You won’t see Kevin Peek in UAB’s new student recruitment ad (above), but the senior music technology major plays a prominent role. Peek’s rippling, piano-driven score propels the fast-moving commercial, which launched the second phase in the university’s new brand campaign, “Knowledge that will change your world.” (Learn more about the faces behind these commercials in this related story.)
Peek is no stranger to high-profile gigs. In 2012, he won a national Kennedy Center American College Theater Festival sound design award for the 20 original songs he wrote for UAB Theatre’s production of The Caucasian Chalk Circle, and he has composed music for a host of films produced for UAB Digital Media. So the 30 seconds of music required for the new TV commercial was no big deal—which was a good thing, because he didn’t have much time to work with.
Learn more about Digital Media fellowships and internships.)Following recommendations from Scott L. Phillips, Ph.D., co-director of UAB’s music technology program, and Rosie O’Beirne, director of Digital Media and Learning, Peek was commissioned by BLR Further, the advertising agency producing UAB’s new commercials. Because the project was part of his UAB Digital Media Fellowship, he earned course credit as well. (
“Deadlines were pretty tight,” Peek says. He wrote a first draft in five days, but it “didn’t end up working when the editing process began,” so Peek went back to the piano, creating a new piece in “about 24 hours,” he says. (His original piece wasn’t wasted however; it forms the soundtrack for a new commercial for the recently launched Campaign for UAB.)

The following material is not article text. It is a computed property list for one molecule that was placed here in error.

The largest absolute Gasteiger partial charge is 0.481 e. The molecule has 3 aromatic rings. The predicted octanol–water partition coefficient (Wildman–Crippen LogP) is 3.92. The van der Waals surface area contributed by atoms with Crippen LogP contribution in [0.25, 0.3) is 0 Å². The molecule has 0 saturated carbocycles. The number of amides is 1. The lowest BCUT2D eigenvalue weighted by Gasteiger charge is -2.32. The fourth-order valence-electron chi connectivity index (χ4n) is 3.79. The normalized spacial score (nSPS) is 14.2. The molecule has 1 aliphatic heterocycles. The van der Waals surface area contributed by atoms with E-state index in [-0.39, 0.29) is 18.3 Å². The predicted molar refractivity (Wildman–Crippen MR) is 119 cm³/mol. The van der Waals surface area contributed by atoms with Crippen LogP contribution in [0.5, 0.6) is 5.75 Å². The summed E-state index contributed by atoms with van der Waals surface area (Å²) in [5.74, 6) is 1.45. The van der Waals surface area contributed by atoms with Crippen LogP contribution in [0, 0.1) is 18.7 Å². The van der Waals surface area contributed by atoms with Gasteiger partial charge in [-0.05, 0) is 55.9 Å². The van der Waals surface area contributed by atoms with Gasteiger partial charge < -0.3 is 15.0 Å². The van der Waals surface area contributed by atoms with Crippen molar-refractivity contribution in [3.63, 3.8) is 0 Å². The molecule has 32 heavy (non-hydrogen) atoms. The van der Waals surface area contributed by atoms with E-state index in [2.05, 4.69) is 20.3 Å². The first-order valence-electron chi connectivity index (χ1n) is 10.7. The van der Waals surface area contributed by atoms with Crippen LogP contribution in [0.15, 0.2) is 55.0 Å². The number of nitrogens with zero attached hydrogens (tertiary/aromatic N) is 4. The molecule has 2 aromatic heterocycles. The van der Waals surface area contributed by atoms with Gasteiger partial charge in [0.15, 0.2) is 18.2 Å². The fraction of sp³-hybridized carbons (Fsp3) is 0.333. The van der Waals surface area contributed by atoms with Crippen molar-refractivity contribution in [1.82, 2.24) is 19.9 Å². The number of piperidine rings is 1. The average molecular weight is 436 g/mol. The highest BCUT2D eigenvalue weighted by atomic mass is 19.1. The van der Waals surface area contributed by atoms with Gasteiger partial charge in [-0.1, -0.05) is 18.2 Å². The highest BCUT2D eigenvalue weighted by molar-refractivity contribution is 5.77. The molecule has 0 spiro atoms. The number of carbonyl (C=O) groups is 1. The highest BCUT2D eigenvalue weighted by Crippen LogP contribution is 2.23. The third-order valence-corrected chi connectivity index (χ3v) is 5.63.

Preparing Students for a New Era in Genetic Counseling
By Gail Short
Ever since high school, Rachel Reese has wanted to be a genetic counselor. "I loved science, but I knew I didn't want to be in a lab all the time," she says. "I liked the challenge of having to be a knowledgeable health care provider and an empathetic listener who helps people make tough decisions."
Once she found her career match, Reese pursued it with a passion, majoring in biomedical science as an undergraduate while shadowing genetic counselors and working at a local crisis center.
A Field in Flux
The Memphis native knew there were no genetic counseling programs in her home state. Researching online, she heard "great things" about UAB's Genetic Counseling Program, including its interdisciplinary teaching philosophy and inclusion of career-building skills, such as courses in Spanish and phlebotomy.
The two-year program is based in the School of Health Professions and includes faculty from the School of Medicine and School of Education. Since it was launched in 2010, the program has attracted highly motivated students such as Reese from across the country, says interim director Christina Hurst, M.S., CGC. The program currently accepts six new students a year, which is comparable to class sizes of other programs across the country, Hurst says.
Job prospects are strong, Hurst adds—a fact U.S. News and World Report noted when it listed the profession among its "10 Hidden-Gem Careers for 2013 and Beyond." Medical advances are leading to an explosion of new genetic tests, along with a subsequent demand for professionals to interpret the complex results to patients—and to their physicians, who often don't have time to stay abreast of the latest advances in the field.